Personal Role as a Leader

     With this definition of spiritual leadership in being able to influence people by leading them towards Gods agenda, I can apply this to my own personal life and leadership roles. With prayer and reflection of the content of both books the Lord showed me the most significant area of leadership in my life this season is motherhood. I began applying the principles learned not to my role as a teacher or vocation in the future in woman’s ministry but right now as a mother. It was quite powerful and enlightening. Sanders (2007) states that “to be spirit-filled is indispensable” (Sanders, 2007, p. 77). My role as a mom is to lead my daughter beyond the circumstances of her past, provide an example of intimacy with God and trust the legacy He is establishing.

     With the death of my husband and Avery’s lack of father, I have always been concerned that she would have less of a chance to grow into an emotionally healthy young lady. The past does not have to have a negative effect on her future because; “numerous well known leaders lost a parent to death, usually their father, while they were still young” (Blackaby & Blackaby, 2011, p. 56). Because God is faithful and promises to be a Father to the fatherless (Psalm 68:5), I can know that “in all things God works for the good of those who love him, who have been called according to his purpose” (Romans 8:28).

     Beyond the circumstances of our past I have been able to submit to His will throughout the process and therefore God is bringing character development and personal growth for me and she follows my example (Blackaby & Blackaby, 2011, p. 70). As I grow closer to the Lord and increase my intimacy with Him, I am watching her do the same. “As people grow in their relationship with God, they will hear from him and want to follow him. Following God will be their natural heart response” (Blackaby & Blackaby, 2011, p. 110).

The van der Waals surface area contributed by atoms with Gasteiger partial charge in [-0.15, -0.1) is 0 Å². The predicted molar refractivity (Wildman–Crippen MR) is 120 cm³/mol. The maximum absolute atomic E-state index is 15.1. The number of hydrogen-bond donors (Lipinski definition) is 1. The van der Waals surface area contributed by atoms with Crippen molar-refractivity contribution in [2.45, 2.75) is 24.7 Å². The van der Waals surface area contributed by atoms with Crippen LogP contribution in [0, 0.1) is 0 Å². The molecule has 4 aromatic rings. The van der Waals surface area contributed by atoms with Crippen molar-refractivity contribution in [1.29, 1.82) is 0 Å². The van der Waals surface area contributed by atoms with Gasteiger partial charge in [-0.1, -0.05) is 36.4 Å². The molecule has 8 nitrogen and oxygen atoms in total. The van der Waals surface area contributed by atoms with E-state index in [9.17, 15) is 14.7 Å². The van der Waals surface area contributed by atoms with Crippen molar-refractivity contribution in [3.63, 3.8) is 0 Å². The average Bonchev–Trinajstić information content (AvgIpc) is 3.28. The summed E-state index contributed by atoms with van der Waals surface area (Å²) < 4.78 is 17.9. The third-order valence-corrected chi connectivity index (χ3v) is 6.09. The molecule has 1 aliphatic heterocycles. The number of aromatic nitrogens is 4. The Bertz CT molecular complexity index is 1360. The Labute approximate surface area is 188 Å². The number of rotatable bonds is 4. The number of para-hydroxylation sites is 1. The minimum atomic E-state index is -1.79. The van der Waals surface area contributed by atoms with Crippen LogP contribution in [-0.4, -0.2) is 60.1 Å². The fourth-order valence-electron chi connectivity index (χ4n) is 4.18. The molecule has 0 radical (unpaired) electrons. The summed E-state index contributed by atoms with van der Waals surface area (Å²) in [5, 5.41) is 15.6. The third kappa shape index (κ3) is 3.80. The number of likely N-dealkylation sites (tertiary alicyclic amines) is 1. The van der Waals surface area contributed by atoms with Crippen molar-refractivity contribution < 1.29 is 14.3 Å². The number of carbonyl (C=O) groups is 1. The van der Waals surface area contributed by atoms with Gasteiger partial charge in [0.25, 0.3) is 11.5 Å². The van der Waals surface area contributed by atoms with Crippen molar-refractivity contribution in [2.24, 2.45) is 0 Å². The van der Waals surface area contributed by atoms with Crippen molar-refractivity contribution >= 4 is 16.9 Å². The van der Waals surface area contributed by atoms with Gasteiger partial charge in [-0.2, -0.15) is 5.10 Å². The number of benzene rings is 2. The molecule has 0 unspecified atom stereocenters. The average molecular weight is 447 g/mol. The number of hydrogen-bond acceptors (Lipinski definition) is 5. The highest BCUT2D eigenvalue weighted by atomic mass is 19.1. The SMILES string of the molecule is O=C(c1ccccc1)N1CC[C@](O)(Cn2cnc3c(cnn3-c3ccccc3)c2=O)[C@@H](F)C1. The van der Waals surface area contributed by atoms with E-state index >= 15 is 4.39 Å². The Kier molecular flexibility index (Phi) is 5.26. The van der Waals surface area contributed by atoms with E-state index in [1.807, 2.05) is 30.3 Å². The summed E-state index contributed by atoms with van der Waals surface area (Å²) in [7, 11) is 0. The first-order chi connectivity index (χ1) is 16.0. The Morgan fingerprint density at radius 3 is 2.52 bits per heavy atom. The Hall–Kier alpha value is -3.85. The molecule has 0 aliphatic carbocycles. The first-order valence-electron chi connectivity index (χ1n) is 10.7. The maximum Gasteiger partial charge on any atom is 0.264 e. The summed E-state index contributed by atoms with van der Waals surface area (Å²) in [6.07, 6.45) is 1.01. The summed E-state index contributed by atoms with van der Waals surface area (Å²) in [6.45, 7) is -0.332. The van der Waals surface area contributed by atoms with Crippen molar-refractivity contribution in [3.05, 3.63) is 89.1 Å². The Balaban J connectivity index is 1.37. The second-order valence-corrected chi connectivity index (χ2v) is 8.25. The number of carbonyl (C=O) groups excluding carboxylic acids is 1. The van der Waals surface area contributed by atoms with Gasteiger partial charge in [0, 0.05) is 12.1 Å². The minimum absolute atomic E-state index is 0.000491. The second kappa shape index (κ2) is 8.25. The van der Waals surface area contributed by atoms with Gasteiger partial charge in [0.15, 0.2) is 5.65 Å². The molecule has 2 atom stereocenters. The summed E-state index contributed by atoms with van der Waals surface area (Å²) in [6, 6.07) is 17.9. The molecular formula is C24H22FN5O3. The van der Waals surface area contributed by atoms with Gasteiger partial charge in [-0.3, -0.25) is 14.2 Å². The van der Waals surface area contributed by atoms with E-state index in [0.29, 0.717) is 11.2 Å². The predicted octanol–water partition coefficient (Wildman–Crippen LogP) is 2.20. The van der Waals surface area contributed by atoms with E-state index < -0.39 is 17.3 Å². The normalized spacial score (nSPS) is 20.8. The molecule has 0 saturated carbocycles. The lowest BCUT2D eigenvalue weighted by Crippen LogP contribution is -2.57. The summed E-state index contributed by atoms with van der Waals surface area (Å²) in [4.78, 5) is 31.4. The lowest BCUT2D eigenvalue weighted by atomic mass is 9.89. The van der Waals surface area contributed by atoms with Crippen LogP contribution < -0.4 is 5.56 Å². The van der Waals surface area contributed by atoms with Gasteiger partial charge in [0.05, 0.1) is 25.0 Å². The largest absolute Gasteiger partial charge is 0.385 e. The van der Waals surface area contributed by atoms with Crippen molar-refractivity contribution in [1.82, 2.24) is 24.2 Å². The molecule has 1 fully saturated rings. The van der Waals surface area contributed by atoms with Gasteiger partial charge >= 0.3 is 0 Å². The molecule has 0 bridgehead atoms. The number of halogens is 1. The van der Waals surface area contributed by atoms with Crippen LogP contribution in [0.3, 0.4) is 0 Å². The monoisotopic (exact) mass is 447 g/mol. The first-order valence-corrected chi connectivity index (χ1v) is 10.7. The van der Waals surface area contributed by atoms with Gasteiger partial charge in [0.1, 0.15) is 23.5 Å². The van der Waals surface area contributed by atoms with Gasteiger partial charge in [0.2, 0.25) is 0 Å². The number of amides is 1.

Lastly, I can trust the legacy He is building through me. As with Abraham, “God didn’t chose Abraham because of his leadership ability. He selected Abraham because of his heart” (Blackaby & Blackaby, 2011, p. 81). It is the story of many saints of the Bible that God used to lead His people. “God may begin a work in one generation and bring it to fruition in succeeding generations” (Blackaby & Blackaby, 2011, p. 76). Therefore in this Personal Leadership Guide, I was able to apply the principles of the texts using the Bible for dividing the truth and applied it to my leadership role as a mother and found hope.


Blackaby, Henry & Richard (2011), Spiritual Leadership: Moving People on to God’s Agenda. Nashville, TN: B&H Publishing Group.

Sanders, J. Oswald (2007), Spiritual Leadership: Principles of Excellence for Every Believer. Chicago, IL: Moody Publishers.